I don’t know where to start. The screenplay? Great. I am expecting an Oscar for Best Adapted Screenplay. It is written so well, and the dialogue is so genuine and emotional. The sense of realism is absolutely fantastic. The characters, even the hero, Solomon, are all imperfect and more than just characters in a movie. This does have a lot to do with the acting, but I’ll get to that in just a second. The storytelling helps convey Solomon’s journey perfectly, starting from his free beginning, through his struggles and tragedy, to the touching end. Overall, just a great job of adapting and crafting this script.

The cinematography was absolutely dazzling and while I was shocked by many of the nominations this year, I was extremely disappointed by the Academy’s inability to recognize cinematographer Sean Bobbitt’s work for this film (Yes I know, Gravity would probably win anyway). This cinematography does a great job of enhancing the emotional experience solely from the camera work. The long, concentrated shots of scenes displaying horror and pain are cruel and emotionally taxing; it’s extremely hard to take as a viewer. (Very minor spoiler alert) The one shot of Solomon Northup’s character being suspended by a rope, struggling to stay alive as day and night pass by while countless slaves pass by is honestly one of the most fantastic pieces of camera work I’ve ever seen. It details the fear of the slaves, as you see them pass by, helpless and too scared to help Solomon down. This scene is another example of the emotional burden this film of because of how helpless the audience feels, as we see Northup flailing, struggling, yet there’s nothing we can do but wait and watch. An unbelievable piece of camera work.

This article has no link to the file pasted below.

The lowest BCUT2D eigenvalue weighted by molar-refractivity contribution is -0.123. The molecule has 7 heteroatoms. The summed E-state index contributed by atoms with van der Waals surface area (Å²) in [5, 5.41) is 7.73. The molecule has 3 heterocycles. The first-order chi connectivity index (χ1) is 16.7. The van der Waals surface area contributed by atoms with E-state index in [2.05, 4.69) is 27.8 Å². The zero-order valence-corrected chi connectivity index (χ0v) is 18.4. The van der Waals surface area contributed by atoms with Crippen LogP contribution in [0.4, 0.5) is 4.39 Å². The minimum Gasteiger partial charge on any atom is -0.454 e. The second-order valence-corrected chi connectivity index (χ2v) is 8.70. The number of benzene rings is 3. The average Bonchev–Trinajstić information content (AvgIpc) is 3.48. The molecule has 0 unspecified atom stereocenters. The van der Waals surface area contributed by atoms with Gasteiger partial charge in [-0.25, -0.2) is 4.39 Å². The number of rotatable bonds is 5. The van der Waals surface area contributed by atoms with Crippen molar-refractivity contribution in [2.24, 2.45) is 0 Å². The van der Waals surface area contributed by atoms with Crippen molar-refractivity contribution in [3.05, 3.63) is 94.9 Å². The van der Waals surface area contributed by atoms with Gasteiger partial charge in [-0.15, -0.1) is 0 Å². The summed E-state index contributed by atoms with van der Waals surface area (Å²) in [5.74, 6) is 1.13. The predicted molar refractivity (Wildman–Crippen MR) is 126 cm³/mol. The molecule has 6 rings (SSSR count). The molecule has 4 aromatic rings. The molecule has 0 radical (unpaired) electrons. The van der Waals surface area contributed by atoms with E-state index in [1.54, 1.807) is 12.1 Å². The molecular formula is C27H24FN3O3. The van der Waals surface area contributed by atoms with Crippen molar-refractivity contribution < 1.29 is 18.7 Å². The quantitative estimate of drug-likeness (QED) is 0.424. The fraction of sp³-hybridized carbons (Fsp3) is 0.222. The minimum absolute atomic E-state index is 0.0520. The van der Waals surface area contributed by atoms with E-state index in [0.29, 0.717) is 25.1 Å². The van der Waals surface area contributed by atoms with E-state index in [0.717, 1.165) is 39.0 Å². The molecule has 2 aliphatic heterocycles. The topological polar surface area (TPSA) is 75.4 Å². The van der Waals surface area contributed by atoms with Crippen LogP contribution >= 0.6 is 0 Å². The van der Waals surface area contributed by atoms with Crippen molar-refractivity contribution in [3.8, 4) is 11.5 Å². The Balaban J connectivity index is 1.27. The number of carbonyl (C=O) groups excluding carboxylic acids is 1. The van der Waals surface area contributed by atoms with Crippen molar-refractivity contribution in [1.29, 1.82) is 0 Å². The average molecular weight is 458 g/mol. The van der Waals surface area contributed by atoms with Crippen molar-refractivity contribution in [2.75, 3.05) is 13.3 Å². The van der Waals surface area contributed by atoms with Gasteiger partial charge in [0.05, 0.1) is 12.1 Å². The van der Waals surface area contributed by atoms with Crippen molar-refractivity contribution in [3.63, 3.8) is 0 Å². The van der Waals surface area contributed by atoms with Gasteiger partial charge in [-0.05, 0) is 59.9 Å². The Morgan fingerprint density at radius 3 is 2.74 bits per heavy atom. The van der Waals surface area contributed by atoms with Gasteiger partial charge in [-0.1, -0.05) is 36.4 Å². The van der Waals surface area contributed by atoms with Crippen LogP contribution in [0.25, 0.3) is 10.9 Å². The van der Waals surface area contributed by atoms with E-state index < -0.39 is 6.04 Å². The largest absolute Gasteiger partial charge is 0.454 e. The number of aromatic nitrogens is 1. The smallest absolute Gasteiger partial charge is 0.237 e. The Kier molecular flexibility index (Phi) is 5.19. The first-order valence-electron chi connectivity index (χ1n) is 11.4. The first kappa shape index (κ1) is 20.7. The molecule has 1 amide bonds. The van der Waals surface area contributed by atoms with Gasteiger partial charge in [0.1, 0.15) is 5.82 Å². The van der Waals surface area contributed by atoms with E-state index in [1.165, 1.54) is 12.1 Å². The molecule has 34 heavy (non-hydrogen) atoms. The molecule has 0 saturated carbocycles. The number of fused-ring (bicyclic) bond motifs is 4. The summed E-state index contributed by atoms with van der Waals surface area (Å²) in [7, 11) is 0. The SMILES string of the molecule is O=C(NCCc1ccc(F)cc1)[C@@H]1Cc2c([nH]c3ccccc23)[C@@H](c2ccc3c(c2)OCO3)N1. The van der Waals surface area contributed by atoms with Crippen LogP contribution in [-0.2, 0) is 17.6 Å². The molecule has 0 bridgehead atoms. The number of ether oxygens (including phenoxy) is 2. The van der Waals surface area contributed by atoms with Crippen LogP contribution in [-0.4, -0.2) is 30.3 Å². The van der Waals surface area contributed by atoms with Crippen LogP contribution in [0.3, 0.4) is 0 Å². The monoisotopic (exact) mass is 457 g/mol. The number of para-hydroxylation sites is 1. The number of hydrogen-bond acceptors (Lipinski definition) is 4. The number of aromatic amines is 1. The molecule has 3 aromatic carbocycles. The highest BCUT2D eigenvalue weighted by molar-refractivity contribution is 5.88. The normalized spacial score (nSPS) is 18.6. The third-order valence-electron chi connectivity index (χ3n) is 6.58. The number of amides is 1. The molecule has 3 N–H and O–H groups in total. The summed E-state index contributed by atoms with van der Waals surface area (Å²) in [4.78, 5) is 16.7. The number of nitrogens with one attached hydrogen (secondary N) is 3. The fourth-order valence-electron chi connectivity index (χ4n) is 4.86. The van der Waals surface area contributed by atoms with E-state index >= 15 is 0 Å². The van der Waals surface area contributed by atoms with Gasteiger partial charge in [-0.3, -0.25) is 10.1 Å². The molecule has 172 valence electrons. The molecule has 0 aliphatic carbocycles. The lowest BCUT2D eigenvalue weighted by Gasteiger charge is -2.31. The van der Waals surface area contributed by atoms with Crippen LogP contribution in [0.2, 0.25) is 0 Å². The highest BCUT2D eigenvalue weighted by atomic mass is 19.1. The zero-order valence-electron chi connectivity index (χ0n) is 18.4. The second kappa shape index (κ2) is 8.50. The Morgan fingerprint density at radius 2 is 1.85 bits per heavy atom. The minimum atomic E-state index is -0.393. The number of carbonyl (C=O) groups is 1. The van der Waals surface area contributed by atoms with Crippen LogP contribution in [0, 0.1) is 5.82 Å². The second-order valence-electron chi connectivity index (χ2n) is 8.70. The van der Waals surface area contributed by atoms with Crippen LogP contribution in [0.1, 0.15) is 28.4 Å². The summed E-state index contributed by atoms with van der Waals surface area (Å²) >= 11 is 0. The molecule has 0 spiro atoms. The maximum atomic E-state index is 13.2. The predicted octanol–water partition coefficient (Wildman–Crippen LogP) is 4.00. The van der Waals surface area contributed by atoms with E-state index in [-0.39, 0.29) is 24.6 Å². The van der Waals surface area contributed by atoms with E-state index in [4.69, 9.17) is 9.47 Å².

I can’t say enough good things about the acting performances. Chiwetel Ejiofor’s absolutely killed it, perfectly playing a character with a huge range of emotions but also a will to survive. Even though Solomon’s character is a hero, he’s not selfless. He will do anything to survive. He is not afraid to fight back, sometimes even arrogantly. It is tempting to portray a protagonist as a perfect hero in a story such as this one, but Solomon Northup is, thankfully, not that perfect hero. The other performance that stood out to me was Michael Fassbender’s job slave owner Edwin Epps. Epps is such a brutal, inhumane monster, and somehow, Fassbender was able to capture all that evilness and channel it. It’s underratedly difficult to play a character like this. Sometimes, all the anger and evil is just too much for an actor to capture.

If you’re looking for criticisms, I guess I can give you Benedict Cumberbatch’s pathetic Southern accent and Brad Pitt’s ninety seconds of glory, but that’s about it. This film is cunning, emotional, and intense from beginning to end and is one of the best films I’ve seen in theaters in a while.

IMDB: 8.2
Metacritic: 97
Rotten Tomatoes: 97%